I selected the single WMV file.
Note that the single DV-AVI choice might be the quickest and best of the choices for this process. Going with
a WMV file choice is a two-step import process, first to a temporary DV-AVI file, and then to WMV files rendered from it. It takes
more time and may be a quality hit due to the extra rendering.
Step 3 - All or Part...
Moving on to the wizard's next window...
Choose to import all of the tape or selected parts.
Notice the 2nd option... taking the whole tape to a video DVD.
This is the shortest route to get a disc, the one we'll take.
Step 4 - Insert Blank Disc...
If you haven't yet... insert the disc.
Note this message says it's coming from Windows DVD Maker. Its burn wizard is the software
in the background as you make selections in the windows.
Parts of DVD Maker come into play as the process moves toward the disc.
Step 5 - Watch the Importing...
Moving on to the next window starts the importing.
Even though you gave it the OK to do the whole tape, if you only want the recorded footage up to the point it's at, press the
stop button and opt to have it continue with what's already come from the camcorder.
stopped it after 5-1/2 minutes and watched it complete the importing, rendering the wmv file from the temporary DV-AVI. It's here
when I thought I should have picked the DV-AVI option.
Tip: With this route, there isn't an option to start the importing from somewhere else in the tape other than at the beginning.
If you plan to use the route, be sure to have the desired material at the beginning. There's nothing worse than doing a hurry-up
to disc, give it someone, and have them call laughing about the first scenes that you forgot were on the tape.
Step 6... DVD Burning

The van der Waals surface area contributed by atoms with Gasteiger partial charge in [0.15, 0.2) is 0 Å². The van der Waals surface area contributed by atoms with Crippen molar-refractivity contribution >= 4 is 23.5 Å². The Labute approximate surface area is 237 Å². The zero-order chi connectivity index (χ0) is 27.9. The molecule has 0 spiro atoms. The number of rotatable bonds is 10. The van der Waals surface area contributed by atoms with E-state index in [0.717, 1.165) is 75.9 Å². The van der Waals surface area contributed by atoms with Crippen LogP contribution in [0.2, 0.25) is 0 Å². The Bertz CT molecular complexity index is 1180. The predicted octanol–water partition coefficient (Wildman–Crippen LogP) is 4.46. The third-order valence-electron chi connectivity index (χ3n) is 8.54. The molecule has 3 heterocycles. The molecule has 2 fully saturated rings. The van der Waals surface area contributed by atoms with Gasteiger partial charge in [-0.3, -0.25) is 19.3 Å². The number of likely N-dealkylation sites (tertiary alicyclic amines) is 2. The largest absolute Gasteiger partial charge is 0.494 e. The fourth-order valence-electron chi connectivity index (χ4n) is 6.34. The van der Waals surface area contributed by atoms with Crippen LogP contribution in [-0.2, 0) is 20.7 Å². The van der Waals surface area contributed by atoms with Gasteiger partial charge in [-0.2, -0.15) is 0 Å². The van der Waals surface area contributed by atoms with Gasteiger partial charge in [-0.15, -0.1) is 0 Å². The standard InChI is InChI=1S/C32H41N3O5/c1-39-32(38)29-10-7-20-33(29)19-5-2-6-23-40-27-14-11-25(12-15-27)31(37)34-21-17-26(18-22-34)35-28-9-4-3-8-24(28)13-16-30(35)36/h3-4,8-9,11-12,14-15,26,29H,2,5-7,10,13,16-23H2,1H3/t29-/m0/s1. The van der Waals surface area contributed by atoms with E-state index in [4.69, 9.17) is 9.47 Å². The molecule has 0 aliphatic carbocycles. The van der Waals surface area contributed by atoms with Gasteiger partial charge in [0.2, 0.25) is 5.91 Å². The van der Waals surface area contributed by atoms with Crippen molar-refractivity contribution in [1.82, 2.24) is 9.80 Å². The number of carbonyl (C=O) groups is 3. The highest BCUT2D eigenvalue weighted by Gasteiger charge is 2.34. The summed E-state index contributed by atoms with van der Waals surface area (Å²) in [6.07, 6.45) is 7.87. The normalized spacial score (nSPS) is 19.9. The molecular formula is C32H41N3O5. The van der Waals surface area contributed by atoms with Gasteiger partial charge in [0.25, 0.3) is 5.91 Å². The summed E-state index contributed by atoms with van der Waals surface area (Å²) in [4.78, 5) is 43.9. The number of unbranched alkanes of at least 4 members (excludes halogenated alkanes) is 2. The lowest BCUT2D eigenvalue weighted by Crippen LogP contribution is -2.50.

When the Import Wizard finishes, it closes and the BurnWizard of DVDMaker opens.
It encodes the MPEG-2 files needed for the disc, and then burns it.
One Possible Step 7... Cannot Create the DVD
I went into the newsletter on Monday fully expecting to write about how I get this far, but no further. I'd always run into
the dead end.
I had my screen shot ready from the many previous attempts.
But as things happen with computers, things turn. As I stepped through this step one last time, to finished successfully and
gave me the first good disc.
A Good Step 7... Your Disc is Ready, Do You Want Another Copy?
The disc drive drawer opens and the wizard asks if you wan another copy.
I take the disc and check it on a DVD Player before answering. It's the perfect time to make more if you need them, but not
if there's something wrong with the first disc, or something about it you want to change, like a spelling error in the title.
wizard will wait as long as you like for your choice. When you go with 'Close' it'll clean up and delete the MPEG-2 files made
for the disc. It won't leave a set of them for you to use later if you change your mind.
Step 8... Play the DVD
I checked the disc on my laptop in WinDVD, where I took these snapshots. The style is DVD Maker's Full Screen.
The scenes are dark. It was indoors in a darker than usual setting, a Whirling Dervishes of Istanbul performance.
The only entry I had made during the process was the name of the disc, which it used. The wizard chose the font and position.
If it had turned out really great, I'd wish I had entered something like 'The Whirling Dervishes instead of Newsletter 133. For
this disc, my name is appropriate.
The footage was shot as widescreen and it plays appropriately, but the scene thumbnails look standard 4:3.
The Play choice starts the video, which plays full widescreen.
The Scenes choice takes you to the menu of 6 scenes per page. 11 scenes for a 5-1/2 minute test video. Are the scenes set to
start at regular 30 second intervals, or at timecode breaks... an item to explore later.
Conclusion and Closing... and What's Next?
The wizard approach to making a DVD isn't one I expect to use often, so its high failure rate on my system isn't a concern.
When I first used the DVD Maker app, the failure rate had also been high, until I changed the burn speed from the default fast
speed to slow speedt. I asked Microsoft if the wizard was using the default fast speed.
They checked and confirmed it was using the default of fast speed, and not the user's option in DVD Maker's settings. It explained
Have a great week!!